While the adherents to identity politics awake to their merciless faith, Mitchell hopes for another awakening. This would return us to what he calls the liberal politics of competence. The liberal citizen is focused on morality in a manner circumscribed by his own enlightened self-interest. This leads him to work assiduously in a calling and, by his humble recognition of reliance on his fellows, for the production of the common good. He places responsibility for the ultimate resolution of questions of justice outside the natural order. We must recognize the human inability to perform this operation.

The liberal political theory on which the book’s argument relies is a formidable intellectual accomplishment. A conservative reader will however have questions. What if the revolution that produced the liberal individual is also the beginning of the process that dissolves the very possibility of moral order? What if liberal democracy is unsustainable over the long term? Was the competent liberal citizen ever more than a vanishing rarity, even in the most successful liberal societies?

Mitchell acknowledges that some liberals have gone too far. He points to John Rawls as an example. But Rawls may well be the most influential moral philosopher of the past half-century. He advocated the inhuman, impossible abstraction of the “original position” as the basis for thinking of the liberal subject and social morality. The logic of his framework is implied in much of modern liberalism’s institutional structure. How is one going to avoid him without fundamentally challenging that political order?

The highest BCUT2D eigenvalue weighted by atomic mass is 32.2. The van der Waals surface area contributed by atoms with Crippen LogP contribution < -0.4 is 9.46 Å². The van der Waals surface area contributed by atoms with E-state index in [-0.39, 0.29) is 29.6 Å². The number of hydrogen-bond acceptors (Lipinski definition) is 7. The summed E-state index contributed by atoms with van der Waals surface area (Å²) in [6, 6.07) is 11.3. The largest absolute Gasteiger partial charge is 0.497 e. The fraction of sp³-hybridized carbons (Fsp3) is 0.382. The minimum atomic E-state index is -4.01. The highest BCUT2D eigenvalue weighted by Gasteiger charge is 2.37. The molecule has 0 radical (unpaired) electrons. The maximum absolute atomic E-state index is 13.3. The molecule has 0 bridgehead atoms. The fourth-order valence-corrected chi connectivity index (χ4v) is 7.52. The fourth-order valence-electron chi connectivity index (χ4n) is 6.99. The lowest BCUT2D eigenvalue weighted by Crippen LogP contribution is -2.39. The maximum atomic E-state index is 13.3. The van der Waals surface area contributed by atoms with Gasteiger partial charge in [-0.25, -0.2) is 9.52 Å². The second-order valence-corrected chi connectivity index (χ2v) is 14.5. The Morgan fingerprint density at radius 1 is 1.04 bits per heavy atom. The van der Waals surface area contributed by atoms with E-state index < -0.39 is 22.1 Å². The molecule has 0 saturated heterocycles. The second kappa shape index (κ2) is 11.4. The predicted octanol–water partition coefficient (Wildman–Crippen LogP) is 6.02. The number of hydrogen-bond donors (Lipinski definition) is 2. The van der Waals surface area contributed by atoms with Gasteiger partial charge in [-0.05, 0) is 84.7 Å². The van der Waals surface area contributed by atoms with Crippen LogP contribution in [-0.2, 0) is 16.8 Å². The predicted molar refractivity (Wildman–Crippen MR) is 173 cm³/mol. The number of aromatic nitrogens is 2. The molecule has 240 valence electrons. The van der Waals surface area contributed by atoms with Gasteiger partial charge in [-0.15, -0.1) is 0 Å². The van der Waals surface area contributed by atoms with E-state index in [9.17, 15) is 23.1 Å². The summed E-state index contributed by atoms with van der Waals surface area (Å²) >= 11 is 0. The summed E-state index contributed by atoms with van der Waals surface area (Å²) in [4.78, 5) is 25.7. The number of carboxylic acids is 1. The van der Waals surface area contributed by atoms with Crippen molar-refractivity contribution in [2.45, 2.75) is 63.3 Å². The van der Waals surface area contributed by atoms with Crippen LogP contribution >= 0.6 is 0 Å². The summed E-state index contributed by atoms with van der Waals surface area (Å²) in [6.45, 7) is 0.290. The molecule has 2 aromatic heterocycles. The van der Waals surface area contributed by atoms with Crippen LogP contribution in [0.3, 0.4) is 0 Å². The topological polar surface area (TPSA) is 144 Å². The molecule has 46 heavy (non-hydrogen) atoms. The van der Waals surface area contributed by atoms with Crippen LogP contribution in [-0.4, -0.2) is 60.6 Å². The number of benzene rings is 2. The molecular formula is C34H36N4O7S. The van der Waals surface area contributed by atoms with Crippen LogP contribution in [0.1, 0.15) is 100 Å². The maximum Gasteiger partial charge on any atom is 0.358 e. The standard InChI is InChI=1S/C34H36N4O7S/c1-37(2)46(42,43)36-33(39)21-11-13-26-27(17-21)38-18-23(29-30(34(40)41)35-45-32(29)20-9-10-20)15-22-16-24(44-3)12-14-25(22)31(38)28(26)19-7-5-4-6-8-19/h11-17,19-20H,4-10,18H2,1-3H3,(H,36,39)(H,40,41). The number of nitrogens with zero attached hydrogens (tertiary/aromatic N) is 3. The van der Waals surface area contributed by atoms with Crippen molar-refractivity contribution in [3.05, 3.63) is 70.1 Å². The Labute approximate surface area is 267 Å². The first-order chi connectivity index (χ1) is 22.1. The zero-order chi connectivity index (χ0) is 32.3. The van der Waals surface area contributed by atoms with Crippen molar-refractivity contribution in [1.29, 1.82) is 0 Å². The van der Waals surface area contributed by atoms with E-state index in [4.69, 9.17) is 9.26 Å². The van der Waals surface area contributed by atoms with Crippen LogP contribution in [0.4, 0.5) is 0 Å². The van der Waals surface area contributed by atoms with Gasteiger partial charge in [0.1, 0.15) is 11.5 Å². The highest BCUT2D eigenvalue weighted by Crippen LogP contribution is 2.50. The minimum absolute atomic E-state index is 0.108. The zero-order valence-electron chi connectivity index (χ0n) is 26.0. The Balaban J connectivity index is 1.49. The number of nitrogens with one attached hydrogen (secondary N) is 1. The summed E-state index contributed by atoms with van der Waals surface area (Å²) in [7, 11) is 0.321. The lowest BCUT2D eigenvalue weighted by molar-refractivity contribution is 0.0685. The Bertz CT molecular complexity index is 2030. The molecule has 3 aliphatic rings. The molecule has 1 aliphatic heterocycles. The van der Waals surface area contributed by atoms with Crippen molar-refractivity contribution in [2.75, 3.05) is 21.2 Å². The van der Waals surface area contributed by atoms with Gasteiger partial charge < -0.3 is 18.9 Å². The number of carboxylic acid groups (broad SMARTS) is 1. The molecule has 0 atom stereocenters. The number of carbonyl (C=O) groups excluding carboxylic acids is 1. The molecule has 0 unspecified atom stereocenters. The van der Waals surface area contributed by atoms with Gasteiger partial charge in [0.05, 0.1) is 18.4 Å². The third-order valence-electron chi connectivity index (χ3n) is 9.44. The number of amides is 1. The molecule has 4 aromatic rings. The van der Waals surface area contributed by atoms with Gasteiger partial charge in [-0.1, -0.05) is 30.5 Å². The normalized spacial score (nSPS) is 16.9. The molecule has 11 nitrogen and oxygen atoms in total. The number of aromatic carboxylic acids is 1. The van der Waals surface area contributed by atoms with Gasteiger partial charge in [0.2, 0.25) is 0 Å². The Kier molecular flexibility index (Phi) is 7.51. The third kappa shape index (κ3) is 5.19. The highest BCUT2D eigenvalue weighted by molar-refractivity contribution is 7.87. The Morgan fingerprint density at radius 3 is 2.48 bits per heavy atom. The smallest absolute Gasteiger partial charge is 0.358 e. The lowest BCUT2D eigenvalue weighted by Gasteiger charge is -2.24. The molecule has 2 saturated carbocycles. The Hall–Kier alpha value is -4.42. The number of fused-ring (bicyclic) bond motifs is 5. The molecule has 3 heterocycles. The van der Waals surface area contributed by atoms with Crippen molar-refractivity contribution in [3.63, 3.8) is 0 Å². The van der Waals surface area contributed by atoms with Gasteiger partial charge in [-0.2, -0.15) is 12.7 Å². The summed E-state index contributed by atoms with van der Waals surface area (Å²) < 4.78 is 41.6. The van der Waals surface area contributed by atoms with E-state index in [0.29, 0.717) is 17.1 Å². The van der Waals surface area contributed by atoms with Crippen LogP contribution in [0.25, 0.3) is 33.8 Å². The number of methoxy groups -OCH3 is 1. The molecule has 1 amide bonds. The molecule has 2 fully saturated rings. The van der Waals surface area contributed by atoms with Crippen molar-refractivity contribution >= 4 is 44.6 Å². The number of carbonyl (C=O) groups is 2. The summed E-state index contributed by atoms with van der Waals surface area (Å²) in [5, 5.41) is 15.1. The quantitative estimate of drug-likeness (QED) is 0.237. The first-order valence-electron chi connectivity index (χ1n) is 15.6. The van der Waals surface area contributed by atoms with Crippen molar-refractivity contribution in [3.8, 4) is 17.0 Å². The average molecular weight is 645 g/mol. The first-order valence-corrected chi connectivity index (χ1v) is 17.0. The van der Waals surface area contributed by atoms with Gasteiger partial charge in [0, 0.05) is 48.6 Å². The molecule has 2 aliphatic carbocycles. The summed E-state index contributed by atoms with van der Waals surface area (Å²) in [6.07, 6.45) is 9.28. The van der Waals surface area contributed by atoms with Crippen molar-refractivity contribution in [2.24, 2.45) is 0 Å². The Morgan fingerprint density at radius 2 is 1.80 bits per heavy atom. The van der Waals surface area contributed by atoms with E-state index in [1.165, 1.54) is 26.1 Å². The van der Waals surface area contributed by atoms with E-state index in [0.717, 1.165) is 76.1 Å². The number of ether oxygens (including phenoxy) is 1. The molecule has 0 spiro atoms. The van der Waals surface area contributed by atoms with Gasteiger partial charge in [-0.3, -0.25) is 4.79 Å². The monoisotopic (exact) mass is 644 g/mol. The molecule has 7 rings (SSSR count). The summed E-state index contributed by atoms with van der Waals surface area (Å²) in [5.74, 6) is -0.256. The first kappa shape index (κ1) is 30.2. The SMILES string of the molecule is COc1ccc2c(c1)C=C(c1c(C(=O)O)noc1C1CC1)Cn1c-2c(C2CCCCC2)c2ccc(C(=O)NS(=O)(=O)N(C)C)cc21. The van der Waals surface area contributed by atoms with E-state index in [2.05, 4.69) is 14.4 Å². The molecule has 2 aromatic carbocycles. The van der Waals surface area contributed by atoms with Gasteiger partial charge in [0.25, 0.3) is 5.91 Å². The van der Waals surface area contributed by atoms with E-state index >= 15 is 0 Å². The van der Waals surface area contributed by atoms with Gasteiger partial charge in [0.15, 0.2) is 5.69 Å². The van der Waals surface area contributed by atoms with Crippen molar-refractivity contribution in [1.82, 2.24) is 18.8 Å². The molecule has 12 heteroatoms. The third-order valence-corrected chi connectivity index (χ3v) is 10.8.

The second part of the book deals with two other social ills, bipolarity and addiction. These are seen as intertwined with the affliction of identity politics. It is a telling point that our society is made up of individuals who go about their lives convinced of their own elevated status. They post constant updates about their daily activities to their social-media accounts. Yet they assert their own helplessness as the justification for failing to fulfill basic duties of responsible adulthood.

This is in fact a perfectly consistent consequence of the theory of identity that now dominates Western culture. Identity politics melds a hyper-democratic faith in human equality with the fervent worship of victims as the moral center of the universe. We are all glorious in the relativist, anarchist logic of this religion. We should revel in our own me-ness. But some groups have dominated others, and we descend from different combinations of groups. Those of us who claim a genealogy from dominant groups must defer to those born of dominated groups. Part of this deference is the recognition that those victims have less efficacy and power than we privileged do. This is considered a badge of moral superiority rather than a failure to attain the basic self-responsibility of mature adults. It raises them to sacred status.

A central flaw in this book’s argument, which is shared by another recent book on this topic (Mark Mitchell’s Power and Purity), is the way in which a caricatured Nietzsche is presented as the antithesis of the Christian position argued by the author. Power and Purity presents wokeism as a bastard child of the Christian concern with victims and the Nietzschean will to power. American Awakening aligns Nietzsche not with the woke, but with the other major threat Joshua Mitchell sees looming over American culture, the alt-right. But this will not do.